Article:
ACORNS ON LEATHER SHEATH PYROGRAPHY ART
For the past year or so I’ve been talking with Todd about doing pyrography on leather. One day we were up in Portland and we headed over to a leather shop to see what it would take to get started. The sales person was very knowledgeable, but I was a bit overwhelmed with all of the stuff there. Heck, a simple question of “what leather should I burn on?” Was answered with “that depends on what you’re doing to do.” I don’t know yet. I ended up leaving with some stuff like vegetable tanned leather scraps, a sheet of “tooling leather,” and a kit to make a knife sheath. The kit was a perfect beginner project and it will be the subject of this blog.
Being anxious to get started, I didn’t take any pictures of the kit before I dug into it. It contained 3 pieces of leather, a needle, some waxed thread and the instructions. The instructions had a few decorating ideas for the sheath one being an acorn with a leaf. I didn’t care for their artwork, so I dug through my stencils and found one that I liked a bit better.
It is very easy to trace a pattern onto the leather using a graphite pencil and the graphite erases easily from the leather. After I traced the pattern on the sheath, I decided I should first practice on a piece of scrap leather and I’m very glad I did! Leather requires a MUCH lower heat level on the pen. I mean MUCH lower. My Colwood burner goes up to 10 and I never had the heat above 2. Most of the time the heat setting was closer to 1.
After playing around with the scrap piece for a few minutes I moved onto the sheath and started burning in the trace lines. That went well and was very easy to do. Below are a few photos of me burning in the trace lines.
In fact, burning the trace lines was so easy that I was lulled into a false sense of security that this was going to be just like burning on wood. Once I switched to the shading tip and started filling in the pattern, I quickly discovered just how different leather is from wood. Sense of security shattered. For one thing, the tip tended to stick to the leather if I paused at all. When this happened, the spot looked like it was ripped or a layer of the leather was removed.
Next I discovered that depending on the direction I was burning the tip seemed to encounter resistance. This is going to sound weird, but all I kept thinking was that I was burning on piece of thin material that is resting on a bed of Jell-O. It just felt weird. Like it was wiggling around, but I don’t know how else to describe it. The sensation was very dependent on the direction I was burning. I guess that would be similar to burning with or against the wood grain. Burning with the wood grain is much easier than burning against.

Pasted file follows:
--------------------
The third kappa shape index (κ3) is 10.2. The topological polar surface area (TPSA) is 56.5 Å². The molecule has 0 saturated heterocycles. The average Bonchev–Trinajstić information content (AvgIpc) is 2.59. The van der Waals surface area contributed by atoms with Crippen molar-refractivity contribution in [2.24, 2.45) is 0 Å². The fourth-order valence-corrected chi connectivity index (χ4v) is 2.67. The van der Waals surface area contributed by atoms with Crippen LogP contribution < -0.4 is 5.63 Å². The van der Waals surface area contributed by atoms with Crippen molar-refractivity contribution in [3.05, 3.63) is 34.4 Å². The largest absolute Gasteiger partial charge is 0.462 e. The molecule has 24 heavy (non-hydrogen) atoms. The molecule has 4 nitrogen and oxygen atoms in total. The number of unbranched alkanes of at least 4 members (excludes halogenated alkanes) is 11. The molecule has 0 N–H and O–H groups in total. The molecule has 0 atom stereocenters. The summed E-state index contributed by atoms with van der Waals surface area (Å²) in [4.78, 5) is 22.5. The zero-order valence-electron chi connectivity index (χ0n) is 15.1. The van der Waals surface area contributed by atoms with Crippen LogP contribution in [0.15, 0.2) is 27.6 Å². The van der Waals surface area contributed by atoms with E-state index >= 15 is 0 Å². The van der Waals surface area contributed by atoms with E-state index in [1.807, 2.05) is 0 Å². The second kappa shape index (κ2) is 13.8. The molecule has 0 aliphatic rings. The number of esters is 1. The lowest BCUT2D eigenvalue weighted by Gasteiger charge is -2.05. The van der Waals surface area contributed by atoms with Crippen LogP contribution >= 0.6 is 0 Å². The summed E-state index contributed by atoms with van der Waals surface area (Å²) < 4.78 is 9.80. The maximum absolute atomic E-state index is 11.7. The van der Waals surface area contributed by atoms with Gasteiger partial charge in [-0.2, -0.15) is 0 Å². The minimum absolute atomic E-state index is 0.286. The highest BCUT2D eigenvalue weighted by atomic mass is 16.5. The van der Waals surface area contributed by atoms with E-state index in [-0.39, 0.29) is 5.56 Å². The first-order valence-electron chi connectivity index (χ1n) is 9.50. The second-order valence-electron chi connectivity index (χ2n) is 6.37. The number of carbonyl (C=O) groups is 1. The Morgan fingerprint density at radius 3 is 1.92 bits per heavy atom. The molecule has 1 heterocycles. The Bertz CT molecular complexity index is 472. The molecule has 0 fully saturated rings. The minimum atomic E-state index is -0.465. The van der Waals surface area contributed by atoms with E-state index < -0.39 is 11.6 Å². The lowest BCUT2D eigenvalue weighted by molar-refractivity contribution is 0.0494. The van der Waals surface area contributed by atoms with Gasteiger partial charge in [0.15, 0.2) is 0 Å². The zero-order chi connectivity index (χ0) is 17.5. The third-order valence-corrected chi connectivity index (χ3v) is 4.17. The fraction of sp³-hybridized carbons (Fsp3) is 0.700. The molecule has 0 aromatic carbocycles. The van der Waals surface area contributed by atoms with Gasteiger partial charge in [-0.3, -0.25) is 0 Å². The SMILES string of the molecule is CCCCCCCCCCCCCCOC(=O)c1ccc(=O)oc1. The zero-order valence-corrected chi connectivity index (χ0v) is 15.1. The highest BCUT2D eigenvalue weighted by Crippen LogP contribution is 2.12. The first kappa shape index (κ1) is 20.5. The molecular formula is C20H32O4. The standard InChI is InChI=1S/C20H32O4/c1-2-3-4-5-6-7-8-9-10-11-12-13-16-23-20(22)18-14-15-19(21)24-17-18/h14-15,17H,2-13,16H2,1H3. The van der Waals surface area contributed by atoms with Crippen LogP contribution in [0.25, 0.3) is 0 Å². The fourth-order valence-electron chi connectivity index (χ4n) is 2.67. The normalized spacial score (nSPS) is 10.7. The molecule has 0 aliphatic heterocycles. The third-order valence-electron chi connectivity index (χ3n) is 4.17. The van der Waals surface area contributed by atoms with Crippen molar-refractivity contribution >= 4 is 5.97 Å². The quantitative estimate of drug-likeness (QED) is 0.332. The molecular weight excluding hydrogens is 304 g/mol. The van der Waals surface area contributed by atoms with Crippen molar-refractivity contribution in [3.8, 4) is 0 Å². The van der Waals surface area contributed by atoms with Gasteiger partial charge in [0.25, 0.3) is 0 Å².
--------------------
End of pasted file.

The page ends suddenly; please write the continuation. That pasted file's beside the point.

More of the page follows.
Below are some progress photos of burning one of the sheath pieces. Note that the dark brown fabric behind the sheath is a piece of metal polishing cloth I use to rub the pen tip on to clean it. I was frequently cleaning the tip, so moved the cloth to a spot where it was easily accessible.
After burning the first leather piece on the sheath I took a break. I was hungry and needed time for my brain to think about a possible idea to make the leather surface firmer. While making some lunch and talking to Todd about the sheath an idea popped in my head – emboss the leather.
When embossing paper, you put a textured plate behind the paper and firmly rub over the paper with an embossing tool. This causes the pattern on the plate to show on the paper. What made me think about this was that it compresses the paper in the embossed areas.
Most people would probably test out their ideas on a piece of scrap, but not me. I ran with it. I had a crocheting needle that I rubbed over the pattern surface. I didn’t emboss the entire leather surface, just the pattern image areas. I want to point out that I pressed the crocheting needle very firmly into the leather’s surface.
What a huge improvement to the surface texture of the leather! My pen tip was seldom sticking, it was a lot easier to burn on the leather regardless of the pen stroke direction, and the leather didn’t feel like it was sitting on Jell-O. I should point out that on occasion my pen tip would still stick if I paused too long, so it’s important to keep the tip moving at all times. Below are progress photos.
I did not take pictures of me assembling the sheath as it’s not in the scope of this blog, but below are some photos of the final product.
I’m sure that the kit I used didn’t have the highest quality leather in it, so I don’t know if that played any role in the difficulties I experienced. The difference in the surface texture after embossing was such an improvement that I plan to emboss the pattern area on any future leather projects.
WHAT I LEARNED
- Embossing the leather creates a firmer texture, so it’s easier to burn on
- Only burn on vegetable tanned leather
- Burning the “rope” pattern along the stitched edge of the sheath was a waste of time as the stitching hid most of it.
- Keep the heat super low!
- Keep the pen tip moving at all times to prevent it from sticking to the leather.
Todd showed my sheath to a friend who is a seasoned leather worker and he offered a few suggestions. 1) glue the edges for extra strength and protection in case a stitch breaks. 2) burnish the edges to make them smoother.
This was a fun and easy project that didn’t take a lot of time. Start to finish (excluding drying and sealing time) the project took me 3 hours. While the pyrography artwork on the sheath isn’t spectacular, it isn’t horrible either. More importantly I enjoyed this enough that I plan to create other works of art on leather down the road.
Until the next blog,